Skrip - tyur' - i - ent: adj. Possessing the violent desire to write.


#064 In which our hero does jury duty (pt. II).

Voir dire

We shuffled up to the third floor, where the courtrooms are. Now, my law experience is drawn entirely from TV courtroom dramas, which I love. The courtrooms on TV and in the movies are always these huge oak and marble constructions that inspire awe and hushed tones. Not this one. The room was small, and the woodwork seemed cheap and slap-dash.

But the judge... he was a different story. I don't even remember his name, but he certainly left his mark on me. Tall, stern, deep-voiced, I was sure that if I so much as looked away he'd throw me in jail for inattention. I looked at him and thought, hangin' judge.

The first part of a trial is voir dire, when the actual jurors are selected. You rarely see this on TV. What stuck me most about this part is how nice everyone was to us. Up to this point, we dealt with your typical surly civil servants: sit down, go here, listen for your name, don't talk, etc. But now, everyone loved us. We were thanked repeatedly for sacrificing our time to help make the judicial system work. The judge spoke kindly to us, explaining every step of the process that we were about to enter in to. When the actual lawyers got to us, they said many of the same things.

That's something else that surprised me, how much time everyone was willing to spend with us. You always read about how the court system is jammed with too many cases, you'd think judges and lawyers would try to ram things through as quickly as possible. But no... things went forward at a very relaxed pace.

So basically for this phase of the trial, both lawyers are trying to ferret out anyone that might have pre-existing prejudice one way or the other by asking pointed questions. They can't come right out and tell us what the case was about, but you get the gist of it by the ways in which the questions were phrased.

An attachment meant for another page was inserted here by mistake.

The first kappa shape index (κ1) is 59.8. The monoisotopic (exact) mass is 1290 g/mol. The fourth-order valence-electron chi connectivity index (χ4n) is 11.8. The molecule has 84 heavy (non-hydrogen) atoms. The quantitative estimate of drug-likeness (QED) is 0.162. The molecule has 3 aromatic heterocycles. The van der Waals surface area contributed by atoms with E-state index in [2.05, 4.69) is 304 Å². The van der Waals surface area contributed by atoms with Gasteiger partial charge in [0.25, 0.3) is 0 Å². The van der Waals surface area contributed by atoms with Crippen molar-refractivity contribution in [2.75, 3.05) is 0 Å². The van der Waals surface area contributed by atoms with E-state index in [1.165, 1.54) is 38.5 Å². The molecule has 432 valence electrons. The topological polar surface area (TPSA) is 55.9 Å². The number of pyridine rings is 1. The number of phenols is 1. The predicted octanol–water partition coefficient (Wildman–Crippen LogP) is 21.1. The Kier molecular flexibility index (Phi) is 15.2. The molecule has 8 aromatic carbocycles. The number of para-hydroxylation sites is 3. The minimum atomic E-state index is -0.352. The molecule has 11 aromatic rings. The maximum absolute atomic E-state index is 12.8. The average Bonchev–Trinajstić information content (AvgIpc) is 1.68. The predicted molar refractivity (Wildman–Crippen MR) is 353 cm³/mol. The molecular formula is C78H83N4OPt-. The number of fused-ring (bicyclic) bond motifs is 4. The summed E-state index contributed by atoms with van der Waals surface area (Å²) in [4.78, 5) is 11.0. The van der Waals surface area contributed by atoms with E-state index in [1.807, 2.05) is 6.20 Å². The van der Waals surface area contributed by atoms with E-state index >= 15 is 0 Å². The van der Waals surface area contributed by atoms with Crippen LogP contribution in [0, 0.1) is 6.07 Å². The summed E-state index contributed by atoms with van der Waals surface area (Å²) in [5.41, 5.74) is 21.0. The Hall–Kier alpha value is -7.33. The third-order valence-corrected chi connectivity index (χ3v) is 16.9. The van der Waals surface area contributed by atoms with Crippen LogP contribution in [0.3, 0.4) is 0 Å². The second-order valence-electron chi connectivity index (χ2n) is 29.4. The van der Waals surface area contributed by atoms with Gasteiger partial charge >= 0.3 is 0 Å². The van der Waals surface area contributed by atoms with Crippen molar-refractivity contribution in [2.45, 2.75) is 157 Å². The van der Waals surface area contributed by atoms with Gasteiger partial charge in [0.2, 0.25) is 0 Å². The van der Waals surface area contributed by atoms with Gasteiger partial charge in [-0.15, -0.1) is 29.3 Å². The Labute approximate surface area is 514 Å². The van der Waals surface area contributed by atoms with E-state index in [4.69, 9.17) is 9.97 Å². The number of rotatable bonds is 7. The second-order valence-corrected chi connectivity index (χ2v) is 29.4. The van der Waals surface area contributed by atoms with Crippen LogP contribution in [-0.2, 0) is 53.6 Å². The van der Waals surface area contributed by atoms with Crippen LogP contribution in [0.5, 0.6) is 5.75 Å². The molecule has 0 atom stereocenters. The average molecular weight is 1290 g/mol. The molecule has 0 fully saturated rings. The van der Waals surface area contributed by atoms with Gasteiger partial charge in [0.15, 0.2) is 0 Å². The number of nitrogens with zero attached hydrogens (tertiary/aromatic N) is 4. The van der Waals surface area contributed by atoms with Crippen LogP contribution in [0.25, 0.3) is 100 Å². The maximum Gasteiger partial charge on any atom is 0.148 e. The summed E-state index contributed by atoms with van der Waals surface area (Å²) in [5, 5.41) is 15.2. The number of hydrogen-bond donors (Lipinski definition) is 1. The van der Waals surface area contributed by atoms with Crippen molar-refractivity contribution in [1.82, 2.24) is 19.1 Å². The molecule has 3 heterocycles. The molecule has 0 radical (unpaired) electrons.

And, it was clear to me by listening to the questions, that this trial involved the death of a child.

If I sat on that jury now, I would have a horrible time. The child who died (or was possibly murdered) was the age that my daughter is right now. I don't know how well I could have dealt. Not that it matters, because if the defense discovered I had a small child, I'm sure I would have been rejected for this particular jury. But then, even my twenty-nine year old, unmarried, childless self wasn't looking forward to it.

Hmm... that's a bit of a lie. During the questioning, the defense attorney asked the same question to all of the potential jurors: "Is there any kind of court case that you wouldn't be comfortable sitting through?" Most of us, myself included, said no. A few mentioned cases of rape. After we had all given our answer, the defender made an interesting comment. He said, "Typically, when I ask that question many people answer that they would be uncomfortable sitting through a case involving the death of a child."

I have no doubt that this is true. The thing is, we had all figured out by this point that the case was about the death of a child. And I bet that, like me, all the potential jurors where thinking about how horrible that was... but we still wanted to see the trial. Maybe it was just morbid curiosity, maybe the prospect of sitting in the jury room for another week was too much to face... but we all wanted to be on this jury, horrible or not.

The jury was selected, a pretty even mix of men and women, different ages and races. I was picked as first alternate. That is, if any of the jurors got sick or whatnot, I would be included in the deliberations. I would sit in the jury box and hear all the testimony.

Continued in Part III.


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